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bohemians, beats and blues people

Jim Burns

from Jim's Introduction

This fourth collection of essays and reviews hopefully provides a useful and entertaining survey of various writers and others who might be said to slot easily into the category of bohemians. I have, admittedly, included some writers who perhaps wouldn't have welcomed being called bohemians. Kurt Vonnegut , Gilbert Sorrentino , and James T.Farrell , for example. But it can be argued that most writers have at least a touch of the bohemian about them, and only those desperate for respectability need to deny it. It may all depend on how you define a bohemian. It's a term that extends far beyond the popular conception of someone who has a free-and-easy life-style that has links, however tenuous, to the arts.

There are several essays dealing with little magazines. They seem to me to be essential to any study of 20th Century literature. This Quarter, Blues, and Contact  between them say a great deal about the literature of the 1920s and 1930s if you want to look beyond the well-known. Likewise, The Floating Bear, Evergreen Review, and Kulchur  offer insights into activity in the late-1950s and early-1960s. One of the pleasures of looking at little magazines of the past is that they have work by writers who never became famous or perhaps produced only a few poems or stories, but who nonetheless made a contribution to the writing of their time. I have to admit to not caring to spend too much time writing about successful authors. Lots of critics and literary historians already do that, so why should I bother? It's the "dusty side-streets" (as someone described them) that interest me.

Paperback 6" x 9" 299pp ISBN 978-1-291-32093-0  published June 2013

From Times Literary Supplement No 5652 July 29 2011 NB back page

Among the more agreeable features of the literary world is the proximity of the ivory tower to the dusty side street. The criti­cal sage, whether he likes it or not, is neigh­bour to the offbeat prowler. Jim Burns is such a one. For half a century, he has inhabited the zone of small press and little magazine, track­ing rebel writers and syncopated songsters. The title of a collection of essays, Beats, Bohemians and Intellectuals (2001), sums him up. Now Mr Burns, who lives in the unlikely setting of Cheadle, Cheshire, has issued Radicals, Beats and Beboppers. Its thirty items appeared originally in publica­tions many readers of this journal will not have heard of: Beat Scene, Prop 3, Penniless Press. Many of its characters are likewise tributarial: Maxwell Bodenheim, Walter Lowenfels, Anatole Broyard.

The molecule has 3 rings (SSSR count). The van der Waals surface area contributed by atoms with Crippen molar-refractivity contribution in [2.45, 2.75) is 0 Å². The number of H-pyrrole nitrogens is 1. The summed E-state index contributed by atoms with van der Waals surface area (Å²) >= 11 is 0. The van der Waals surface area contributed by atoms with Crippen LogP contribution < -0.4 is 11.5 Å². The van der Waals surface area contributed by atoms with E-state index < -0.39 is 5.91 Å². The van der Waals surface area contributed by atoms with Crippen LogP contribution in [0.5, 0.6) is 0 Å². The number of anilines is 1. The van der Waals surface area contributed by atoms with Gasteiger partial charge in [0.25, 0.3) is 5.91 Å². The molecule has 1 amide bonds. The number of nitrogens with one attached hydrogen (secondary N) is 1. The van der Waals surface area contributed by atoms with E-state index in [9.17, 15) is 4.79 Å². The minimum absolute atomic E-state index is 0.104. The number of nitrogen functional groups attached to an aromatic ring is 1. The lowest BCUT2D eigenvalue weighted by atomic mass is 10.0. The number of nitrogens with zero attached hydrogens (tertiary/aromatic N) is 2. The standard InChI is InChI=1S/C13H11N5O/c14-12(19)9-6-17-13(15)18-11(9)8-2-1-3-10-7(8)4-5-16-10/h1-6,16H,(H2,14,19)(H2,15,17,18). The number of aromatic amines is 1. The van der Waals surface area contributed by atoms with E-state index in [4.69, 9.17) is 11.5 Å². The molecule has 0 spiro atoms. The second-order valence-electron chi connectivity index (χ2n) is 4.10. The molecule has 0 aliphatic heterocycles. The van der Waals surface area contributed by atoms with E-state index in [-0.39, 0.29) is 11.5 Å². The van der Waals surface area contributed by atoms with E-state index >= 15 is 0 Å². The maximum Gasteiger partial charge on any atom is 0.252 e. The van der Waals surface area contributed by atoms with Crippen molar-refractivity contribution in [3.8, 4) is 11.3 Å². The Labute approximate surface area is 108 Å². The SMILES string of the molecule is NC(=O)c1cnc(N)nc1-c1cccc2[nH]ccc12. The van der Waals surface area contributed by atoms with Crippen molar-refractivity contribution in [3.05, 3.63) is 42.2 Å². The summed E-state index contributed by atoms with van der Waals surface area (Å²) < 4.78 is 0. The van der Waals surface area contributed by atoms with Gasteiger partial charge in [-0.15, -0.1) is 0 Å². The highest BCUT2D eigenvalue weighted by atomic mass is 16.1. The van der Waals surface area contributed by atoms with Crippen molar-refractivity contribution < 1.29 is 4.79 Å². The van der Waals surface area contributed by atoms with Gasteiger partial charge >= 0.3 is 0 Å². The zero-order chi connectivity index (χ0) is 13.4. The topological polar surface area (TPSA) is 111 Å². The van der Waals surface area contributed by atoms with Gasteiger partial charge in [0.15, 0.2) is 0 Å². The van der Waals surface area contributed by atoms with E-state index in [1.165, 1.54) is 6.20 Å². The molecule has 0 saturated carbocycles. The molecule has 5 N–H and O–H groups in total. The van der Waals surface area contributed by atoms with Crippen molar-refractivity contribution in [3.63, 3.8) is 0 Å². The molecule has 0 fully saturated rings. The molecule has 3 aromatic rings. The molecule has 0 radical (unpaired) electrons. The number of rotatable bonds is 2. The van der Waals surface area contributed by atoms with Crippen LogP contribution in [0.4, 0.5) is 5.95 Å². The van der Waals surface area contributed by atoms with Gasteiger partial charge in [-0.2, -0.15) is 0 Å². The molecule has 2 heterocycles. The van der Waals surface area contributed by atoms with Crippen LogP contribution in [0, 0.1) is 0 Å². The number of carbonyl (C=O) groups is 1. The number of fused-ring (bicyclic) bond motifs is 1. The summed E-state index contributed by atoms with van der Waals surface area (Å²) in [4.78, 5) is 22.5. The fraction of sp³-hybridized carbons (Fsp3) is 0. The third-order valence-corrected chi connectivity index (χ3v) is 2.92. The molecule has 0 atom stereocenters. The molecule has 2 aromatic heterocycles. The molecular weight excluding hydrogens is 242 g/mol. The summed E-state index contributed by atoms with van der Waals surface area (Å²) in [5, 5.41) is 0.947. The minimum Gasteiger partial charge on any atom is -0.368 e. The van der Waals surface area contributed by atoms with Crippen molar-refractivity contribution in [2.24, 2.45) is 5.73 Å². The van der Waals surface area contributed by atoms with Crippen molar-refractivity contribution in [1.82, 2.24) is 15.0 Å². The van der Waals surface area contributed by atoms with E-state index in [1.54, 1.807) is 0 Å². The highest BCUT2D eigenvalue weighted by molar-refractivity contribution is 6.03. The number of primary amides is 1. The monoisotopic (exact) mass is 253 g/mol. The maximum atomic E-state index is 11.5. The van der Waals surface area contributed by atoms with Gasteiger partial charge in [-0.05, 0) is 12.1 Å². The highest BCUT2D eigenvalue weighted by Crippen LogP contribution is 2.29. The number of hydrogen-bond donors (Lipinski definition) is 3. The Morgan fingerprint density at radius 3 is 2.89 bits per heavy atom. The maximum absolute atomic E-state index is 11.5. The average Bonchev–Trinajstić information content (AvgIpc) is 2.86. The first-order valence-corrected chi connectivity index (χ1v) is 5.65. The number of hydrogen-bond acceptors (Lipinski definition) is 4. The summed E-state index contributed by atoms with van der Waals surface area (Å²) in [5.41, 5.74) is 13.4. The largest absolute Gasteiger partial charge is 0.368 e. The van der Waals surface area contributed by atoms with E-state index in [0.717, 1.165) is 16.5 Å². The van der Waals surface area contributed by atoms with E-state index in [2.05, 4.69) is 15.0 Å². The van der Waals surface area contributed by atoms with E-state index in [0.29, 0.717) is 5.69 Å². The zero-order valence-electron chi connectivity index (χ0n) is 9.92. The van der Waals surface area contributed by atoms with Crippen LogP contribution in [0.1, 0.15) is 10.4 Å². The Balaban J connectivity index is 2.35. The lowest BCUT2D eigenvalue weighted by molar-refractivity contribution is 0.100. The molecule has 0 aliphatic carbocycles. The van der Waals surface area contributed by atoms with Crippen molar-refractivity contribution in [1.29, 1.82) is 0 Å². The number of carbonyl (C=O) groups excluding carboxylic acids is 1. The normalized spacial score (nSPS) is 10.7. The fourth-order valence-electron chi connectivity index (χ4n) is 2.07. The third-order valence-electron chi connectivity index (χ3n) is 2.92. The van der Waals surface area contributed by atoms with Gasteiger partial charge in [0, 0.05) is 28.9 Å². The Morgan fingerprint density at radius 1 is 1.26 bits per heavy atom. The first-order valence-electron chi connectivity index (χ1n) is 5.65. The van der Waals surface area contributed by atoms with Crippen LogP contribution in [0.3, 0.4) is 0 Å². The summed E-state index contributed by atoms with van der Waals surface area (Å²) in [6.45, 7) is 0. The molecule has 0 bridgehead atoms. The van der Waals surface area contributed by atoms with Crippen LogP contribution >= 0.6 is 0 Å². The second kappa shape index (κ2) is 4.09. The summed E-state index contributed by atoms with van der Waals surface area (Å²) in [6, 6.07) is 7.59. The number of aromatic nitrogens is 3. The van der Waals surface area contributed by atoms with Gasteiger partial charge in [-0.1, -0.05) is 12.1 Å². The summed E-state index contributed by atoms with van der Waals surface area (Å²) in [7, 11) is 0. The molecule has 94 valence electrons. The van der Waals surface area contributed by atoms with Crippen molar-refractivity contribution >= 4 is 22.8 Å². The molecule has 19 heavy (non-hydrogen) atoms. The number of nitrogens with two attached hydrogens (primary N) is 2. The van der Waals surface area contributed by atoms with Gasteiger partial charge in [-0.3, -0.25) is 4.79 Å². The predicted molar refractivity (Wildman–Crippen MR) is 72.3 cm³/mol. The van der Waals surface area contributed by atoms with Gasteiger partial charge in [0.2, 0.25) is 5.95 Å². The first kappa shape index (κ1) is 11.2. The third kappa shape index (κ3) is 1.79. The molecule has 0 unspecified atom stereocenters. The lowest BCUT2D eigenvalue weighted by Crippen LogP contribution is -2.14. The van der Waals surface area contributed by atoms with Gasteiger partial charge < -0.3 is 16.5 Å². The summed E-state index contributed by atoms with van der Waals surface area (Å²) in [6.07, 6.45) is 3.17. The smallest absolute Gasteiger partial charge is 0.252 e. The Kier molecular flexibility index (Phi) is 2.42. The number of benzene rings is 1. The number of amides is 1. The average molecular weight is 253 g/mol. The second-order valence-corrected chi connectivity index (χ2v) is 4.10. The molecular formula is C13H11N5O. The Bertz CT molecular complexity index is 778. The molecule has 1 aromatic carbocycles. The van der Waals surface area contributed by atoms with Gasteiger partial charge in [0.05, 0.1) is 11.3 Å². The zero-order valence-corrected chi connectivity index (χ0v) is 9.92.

Mr Burns can tell you what Jack Kerouac was reading in 1941 - the novels of Albert Halper, whoever he was - how the screenplay of The Sweet Smell of Success by Clifford Odets differs from the novella by Ernest Leh­man, on which it is based; what sort of music Jackson Pollock listened to while painting. Burns dismisses the suggestion that Pollock found in the "speed and jarring harmony" of bebop "an apt analogue to his own work". Sometimes he listened to classical music.

An essay on Robert McAlmon, owner of Contact Editions which issued Hemingway's first book, Three Stories & Ten Poems, begins with the unarguable assertion, "Few people today read McAlmon's poetry". Mr Burns shows how McAlmon moved from "poetic language" to "ideas" to a sort of sub-Waste Land verse. By the time he reaches McAlmon's toilet-paper poem ("Inferior goods make scabs / that turn the best people to crabs"), you might think forgetting is the kindest treatment; but you remain grateful to Mr Burns for having done the legwork. Radicals, Beats & Boppers is available from Penniless Press Publications.

 CONTENTS

INTRODUCTION

LA VIE DE BOHEME

HARRY KEMP, THE TRAMP POET

BEATS, BUMS AND BOHEMIANS

THIS QUARTER

CAFÉ SOCIETY

GILBERT SORRENTINO

IN PRAISE OF BOOKSELLERS

JOHN CRAXTON

BLUES

CONTACT

KURT VONNEGUT’S JAILBIRD

THINGS ARE NOT AS THEY SEEM

THE INDIGNANT GENERATION

THE MASSES

THE GREAT FEAR

JAMES T. FARRELL

B. TRAVEN

BEATS IN BRITAIN

HOW FAR UNDERGROUND?

PRE-BEATS

TED JOANS IN PARIS

GREGORY CORSO

THE FLOATING BEAR

ORIGINS OF THE BEAT GENERATION

EVERGREEN REVIEW

KULCHUR

JACK KEROUAC’S JAZZ SCENE

WHAT’S YOUR SONG, KING KONG?

THE NAMES OF THE FORGOTTEN

NICA’S DREAM

THE HIPSTER

CENTRAL AVENUE BREAKDOWN

LET THE GOOD TIMES ROLL

NOTES

INDEX

 

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